Assuming it was possible to align policies on setting the minimum wage across the EU, at what level should the pan-EU rate be set? The minimum wage in Luxembourg is currently over six times the minimum wage in Romania, two countries with very different levels of economic development. The countries at the high end of the scale cannot easily reduce their rates without opposition nationally, having already decided that their current rates are the minimum that should apply there. Instead, the countries at the low end of the scale would have to increase their rates considerably. Not only would this erode the competitive advantage these countries have by being able to offer cheap labour, which would likely receive opposition from employers, but there would be repercussions for their entire labour markets. The average wage paid to a junior manager in Romania, for example, is around EUR 1 300 per month – still less than the minimum wage in seven of the countries in the chart above.
(As an aside, this is why global mobility managers need to be aware of minimum wage legislation when assigning employees from countries with low local salary structures to countries with higher salaries. If a home-based approach is used to calculate the assignment salary, the result may not be sufficient to comply with minimum wage legislation or other minimum salary requirements (for obtaining certain visas, for example). A hybrid approach may be an option to provide a suitable safety net.)
So, Romania and other countries at the low end of the scale would not only have to raise their minimum wages but also wages paid to more senior staff to maintain appropriate relativities between job grades. Who is going to pay for these salary increases? Companies based in the countries affected would be unlikely to be able to cover the cost without assistance from their home government or other EU countries. The latter proposal is likely to be even less popular politically than allowing free migration from these countries. In addition, companies in affected countries might have to cut their workforces to absorb some of the increased cost which could, ironically, send more individuals in search of work elsewhere in the EU.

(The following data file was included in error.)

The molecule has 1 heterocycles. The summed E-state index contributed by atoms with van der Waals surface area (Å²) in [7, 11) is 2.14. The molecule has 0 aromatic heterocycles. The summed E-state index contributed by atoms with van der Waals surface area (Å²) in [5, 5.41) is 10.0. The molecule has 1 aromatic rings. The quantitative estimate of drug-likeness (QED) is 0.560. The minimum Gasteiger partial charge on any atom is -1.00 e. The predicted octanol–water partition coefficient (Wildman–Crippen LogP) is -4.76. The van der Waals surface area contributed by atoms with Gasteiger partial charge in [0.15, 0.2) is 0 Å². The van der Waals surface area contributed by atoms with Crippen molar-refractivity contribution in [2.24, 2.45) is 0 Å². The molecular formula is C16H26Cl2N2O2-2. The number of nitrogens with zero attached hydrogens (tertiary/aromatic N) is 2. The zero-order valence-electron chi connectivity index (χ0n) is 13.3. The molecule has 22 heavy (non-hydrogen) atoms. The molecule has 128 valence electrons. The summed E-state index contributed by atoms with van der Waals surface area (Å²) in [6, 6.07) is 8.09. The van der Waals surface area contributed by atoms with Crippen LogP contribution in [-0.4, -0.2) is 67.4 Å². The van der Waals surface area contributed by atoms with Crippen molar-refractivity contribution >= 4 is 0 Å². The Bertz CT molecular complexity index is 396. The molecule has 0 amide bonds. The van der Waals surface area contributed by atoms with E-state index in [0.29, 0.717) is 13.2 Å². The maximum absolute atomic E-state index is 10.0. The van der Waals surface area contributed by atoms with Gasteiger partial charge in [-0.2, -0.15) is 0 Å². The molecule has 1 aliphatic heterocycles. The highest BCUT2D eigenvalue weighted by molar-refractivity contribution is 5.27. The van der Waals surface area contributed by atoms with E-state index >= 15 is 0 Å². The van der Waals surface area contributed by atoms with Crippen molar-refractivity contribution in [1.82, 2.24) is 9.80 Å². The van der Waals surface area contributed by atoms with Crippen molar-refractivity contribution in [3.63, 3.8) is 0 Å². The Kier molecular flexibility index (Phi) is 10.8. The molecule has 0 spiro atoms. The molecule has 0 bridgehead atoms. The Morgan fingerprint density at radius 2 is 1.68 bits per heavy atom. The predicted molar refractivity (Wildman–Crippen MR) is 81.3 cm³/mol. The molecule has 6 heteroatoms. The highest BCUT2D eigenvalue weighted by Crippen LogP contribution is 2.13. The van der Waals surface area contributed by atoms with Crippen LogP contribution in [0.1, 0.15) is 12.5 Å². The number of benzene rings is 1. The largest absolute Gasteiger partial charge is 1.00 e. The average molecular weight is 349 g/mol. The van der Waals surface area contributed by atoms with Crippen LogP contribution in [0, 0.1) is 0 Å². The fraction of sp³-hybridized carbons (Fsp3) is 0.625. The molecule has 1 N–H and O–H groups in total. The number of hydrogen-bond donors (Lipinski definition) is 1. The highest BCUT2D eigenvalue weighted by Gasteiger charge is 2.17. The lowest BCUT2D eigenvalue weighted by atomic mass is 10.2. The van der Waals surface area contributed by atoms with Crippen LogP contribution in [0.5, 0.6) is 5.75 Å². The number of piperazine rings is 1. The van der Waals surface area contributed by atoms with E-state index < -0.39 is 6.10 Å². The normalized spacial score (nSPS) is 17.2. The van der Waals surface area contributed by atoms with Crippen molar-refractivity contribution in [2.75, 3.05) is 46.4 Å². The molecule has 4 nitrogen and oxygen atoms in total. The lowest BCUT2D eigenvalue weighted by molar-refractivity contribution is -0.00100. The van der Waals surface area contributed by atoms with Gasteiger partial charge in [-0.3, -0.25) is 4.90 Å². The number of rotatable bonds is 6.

To be fair, while the idea of unifying the minimum wage across the EU has been put forward many times, at an official level few have suggested that absolutely the same rate should apply in each member state. Earlier this year European Commission President Jean-Claude Juncker said that all member states should have a minimum wage, but that each should set its own rate. In his 2016 report for the European Parliament on social dumping, French Socialist Guillaume Balas recommended that each state adopt a minimum wage of at least 60% of its median national wage. This should help to promote more even living standards across the EU but would still cost some countries a lot more to implement than others, most likely the lower-paying ones. Regardless, a disparity in absolute wage amounts between countries would remain, making some countries always seem a more attractive proposition than others.
Issues with exchange rates
A further issue with setting a minimum wage to apply across the whole EU is that not every country uses the same currency. There are ten different currencies used across the 28 member states. Assuming the minimum wage was set in euros, how would employers in countries outside the Eurozone know what amount to pay in their own country’s currency? Referencing the latest exchange rate every week or month would be unmanageable and result in unacceptable fluctuations in pay. A fixed exchange rate would need to be employed, perhaps reviewed annually.
But any major movements in exchange rates over the course of the year could result in the “unified” minimum wage in one country being worth considerably more or less than that in another. Consider what has happened to the value of the British pound since the result of the Brexit referendum:
The National Living Wage (effectively the minimum wage for workers over 24) in the UK is GBP 7.50 per hour. On 20 June 2016, the day of the referendum, this would have been worth EUR 9.51. A year later it was worth EUR 8.58. This means that a minimum wage earner in the UK now earns around EUR 2 000 less per year than they did 12 months ago, due purely to the devaluation of the pound relative to the euro.